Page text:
One of the biologists researching this issue was Zach Peery, from the University of Wisconsin at Madison. Peery had been tracking the spotted owl’s decline since 2001, and he knew that a team in the state of Washington had been experimenting with ARUs to help identify northern spotted and barred owls there. Peery and Connor Wood, one of his Ph.D. students at the time, aimed to do something similar in the Sierras, but on a much larger scale. Their goal was to collect “actionable data” from the majority of critical spotted-owl habitats in California—about 2,300 square miles, close to twice the area of Rhode Island—a feat that would have been unthinkable before 2016.

Having heard from the Washington team about the Center for Conservation Bioacoustics, Peery and Wood contacted the director, Holger Klinck, to see what he would recommend. Klinck said he might have just the thing: lightweight, easy-to-deploy, relatively inexpensive autonomous recorders that could be left in the field for weeks. Perhaps more important in making the project viable, the center had also created a software package called Raven that could be calibrated to recognize specific bird songs and calls amid the forest soundscape.

Based on their understanding of typical spotted- and barred-owl densities and the sizes of their territories, the researchers concluded that they would need some 100 ARUs rotated through 167 sites. The plan was to have Wood and five field technicians take the Swifts, strap them to trees scattered in a randomized pattern around the spotted owl’s critical habitat over two consecutive summers, and see if the barred owls were indeed taking over the spotted owl’s terrain. If so, the uncertainty would be resolved and the bloody but necessary large-scale removal of an invasive species could be carried out.

For weeks Wood and his team set up the Swifts; deployed them; visited them a week later to switch out their batteries, remove their SD cards, and swap in fresh ones; then moved them to new sites. By the end of the first summer, the team returned to Madison with some 49,000 hours of forest noise.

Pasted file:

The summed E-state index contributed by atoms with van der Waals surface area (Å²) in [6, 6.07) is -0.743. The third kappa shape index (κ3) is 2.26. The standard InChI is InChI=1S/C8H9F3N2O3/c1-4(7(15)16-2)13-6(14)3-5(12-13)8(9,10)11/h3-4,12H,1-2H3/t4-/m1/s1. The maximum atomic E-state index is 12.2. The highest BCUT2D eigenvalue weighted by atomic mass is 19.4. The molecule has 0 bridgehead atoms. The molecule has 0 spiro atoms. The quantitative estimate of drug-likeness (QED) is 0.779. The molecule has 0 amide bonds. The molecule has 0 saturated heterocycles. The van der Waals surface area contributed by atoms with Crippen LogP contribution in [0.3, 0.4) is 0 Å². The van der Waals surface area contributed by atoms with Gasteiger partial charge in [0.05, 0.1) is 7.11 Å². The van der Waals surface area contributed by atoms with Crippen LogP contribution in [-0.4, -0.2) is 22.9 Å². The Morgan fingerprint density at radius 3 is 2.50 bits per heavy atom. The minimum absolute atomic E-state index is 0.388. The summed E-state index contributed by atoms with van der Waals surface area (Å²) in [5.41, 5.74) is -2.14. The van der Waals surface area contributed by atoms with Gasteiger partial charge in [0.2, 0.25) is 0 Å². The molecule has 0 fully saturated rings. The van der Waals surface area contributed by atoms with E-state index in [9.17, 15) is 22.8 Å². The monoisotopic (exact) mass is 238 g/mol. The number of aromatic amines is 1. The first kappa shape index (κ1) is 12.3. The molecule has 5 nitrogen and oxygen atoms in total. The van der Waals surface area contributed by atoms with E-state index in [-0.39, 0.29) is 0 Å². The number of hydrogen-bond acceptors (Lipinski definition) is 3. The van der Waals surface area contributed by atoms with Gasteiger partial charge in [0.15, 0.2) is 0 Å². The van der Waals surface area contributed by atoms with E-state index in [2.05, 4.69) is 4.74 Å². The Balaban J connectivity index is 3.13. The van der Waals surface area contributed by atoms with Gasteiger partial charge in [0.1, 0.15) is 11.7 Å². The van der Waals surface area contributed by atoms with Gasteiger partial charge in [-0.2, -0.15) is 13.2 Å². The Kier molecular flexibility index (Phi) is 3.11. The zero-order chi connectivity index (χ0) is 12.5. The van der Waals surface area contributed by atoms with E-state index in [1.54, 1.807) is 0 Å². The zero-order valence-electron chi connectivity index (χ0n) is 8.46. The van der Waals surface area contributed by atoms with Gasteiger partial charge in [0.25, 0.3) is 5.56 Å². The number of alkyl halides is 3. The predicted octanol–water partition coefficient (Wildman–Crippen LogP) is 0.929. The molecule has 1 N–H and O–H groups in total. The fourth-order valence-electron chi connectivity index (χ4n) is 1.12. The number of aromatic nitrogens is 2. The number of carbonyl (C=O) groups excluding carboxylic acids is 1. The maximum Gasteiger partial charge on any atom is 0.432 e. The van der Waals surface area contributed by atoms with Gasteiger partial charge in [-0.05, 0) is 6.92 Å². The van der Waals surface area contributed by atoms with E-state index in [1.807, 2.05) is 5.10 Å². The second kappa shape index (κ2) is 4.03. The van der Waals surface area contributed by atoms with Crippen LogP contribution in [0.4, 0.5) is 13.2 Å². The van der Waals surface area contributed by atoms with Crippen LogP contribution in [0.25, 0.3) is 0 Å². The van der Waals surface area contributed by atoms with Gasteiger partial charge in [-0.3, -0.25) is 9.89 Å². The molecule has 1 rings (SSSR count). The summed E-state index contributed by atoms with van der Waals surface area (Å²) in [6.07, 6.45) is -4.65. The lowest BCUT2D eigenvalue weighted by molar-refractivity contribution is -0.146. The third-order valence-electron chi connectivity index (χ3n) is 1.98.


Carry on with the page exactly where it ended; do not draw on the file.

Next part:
Finally, after manually reviewing all apparent detections, Wood and his colleagues were able to produce a precise map of every “occupancy,” or sonic appearance, of a spotted or barred owl. The map showed that across this enormous study area, barred owls had encroached upon about 8 percent of the spotted owl’s viable habitat in California.

The next year, 2018, the research team expanded its operation with more surveys and equipment, returning that fall with an additional 145,000 hours of audio. That produced another map of the owls’ territories. The picture was not pretty: The second map showed that the barred owl had expanded its share of the spotted owl’s preferred habitat to 21 percent—a 163 percent increase in a single year.

In other words, the barred owl suddenly occupied a fifth of the California spotted owl’s best habitat and was likely spreading. The data, Wood would tell me later, could not have been clearer. The barred owl was taking over. And it was going to wipe the spotted owl off the map.

That winter, in February 2019, when Wood presented the team’s findings to the annual meeting of the Western Section of the Wildlife Society—a group that had been monitoring and debating the owls’ fates for more than two decades—the conclusion was immediate: Everyone now acknowledged that the barred owls in the study area had to go.